Corrinne Greene Challenges USS Disqualification

Cites Disability, CUNY Bureaucracy for Unfair Treatment; Calls on Milich to Resign 

  The confusion surrounding last spring’s student elections lingers on after University Student Senate (USS) delegate-elect Corrinne Greene was rendered ineligible on academic grounds, leaving USG Vice President Ethan Milich to take her place as second USS delegate. Greene alleges that the situation that stripped her of her democratically elected title was unfair and disenfranchising.

   “This has been incredibly emotionally draining,” said Greene, who was originally elected to be one of two USS delegates from Brooklyn College, along with former SGS president Fay Yanofsky, on May 2.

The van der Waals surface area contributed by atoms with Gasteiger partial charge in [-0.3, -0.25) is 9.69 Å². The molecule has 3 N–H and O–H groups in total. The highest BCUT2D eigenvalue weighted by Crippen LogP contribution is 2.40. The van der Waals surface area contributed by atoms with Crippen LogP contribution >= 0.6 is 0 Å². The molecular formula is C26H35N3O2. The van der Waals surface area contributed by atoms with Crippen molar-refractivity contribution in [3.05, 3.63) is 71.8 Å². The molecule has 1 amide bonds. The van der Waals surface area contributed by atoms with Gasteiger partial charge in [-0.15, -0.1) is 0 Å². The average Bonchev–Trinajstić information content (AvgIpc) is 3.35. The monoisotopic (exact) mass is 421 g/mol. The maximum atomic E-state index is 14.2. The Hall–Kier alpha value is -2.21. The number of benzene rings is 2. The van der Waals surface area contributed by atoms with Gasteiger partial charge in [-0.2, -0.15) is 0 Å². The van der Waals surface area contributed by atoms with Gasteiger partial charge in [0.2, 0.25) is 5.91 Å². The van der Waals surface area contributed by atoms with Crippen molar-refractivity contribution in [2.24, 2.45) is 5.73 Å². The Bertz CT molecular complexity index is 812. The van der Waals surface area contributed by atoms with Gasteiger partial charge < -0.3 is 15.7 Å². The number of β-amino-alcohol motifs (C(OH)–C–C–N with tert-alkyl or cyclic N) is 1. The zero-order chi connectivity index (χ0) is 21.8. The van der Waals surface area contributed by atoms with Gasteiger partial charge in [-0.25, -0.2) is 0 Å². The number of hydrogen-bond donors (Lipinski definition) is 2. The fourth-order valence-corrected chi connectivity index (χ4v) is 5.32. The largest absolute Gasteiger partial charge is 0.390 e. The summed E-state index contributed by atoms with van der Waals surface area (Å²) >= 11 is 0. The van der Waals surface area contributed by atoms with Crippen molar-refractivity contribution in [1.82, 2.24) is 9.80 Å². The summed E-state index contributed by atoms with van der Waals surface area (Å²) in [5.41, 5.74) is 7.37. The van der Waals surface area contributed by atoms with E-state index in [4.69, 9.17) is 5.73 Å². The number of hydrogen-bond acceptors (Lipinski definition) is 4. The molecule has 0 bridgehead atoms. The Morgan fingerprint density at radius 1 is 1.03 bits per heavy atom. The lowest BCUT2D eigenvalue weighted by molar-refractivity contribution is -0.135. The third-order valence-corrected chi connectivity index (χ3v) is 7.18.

Brooklyn College is one of only a few CUNYs that elects its USS delegates directly from the student body. In most colleges, the delegates are elected from within their own on-campus student governments. Because Brooklyn College elects its delegates directly, the CUNY election by-laws’ Article VII of the Student Affairs and Special Programs, policy 7.15 pertaining to student government and USS, states that “the college presidents shall certify the newly elected delegates […] with respect to procedures and eligibility criteria, no later than ten days after the election.” That would place it on BC Vice President for Student Affairs Ronald Jackson to certify the USG and USS elections by May 12, but due to a misinterpretation of the by-laws, he failed to do so.

   “I made a mistake,” Jackson admitted. He instead was following the August 10 deadline on the by-laws, which is in place for colleges that appoint their USS delegates from within. “I thought that meant all schools,” he said.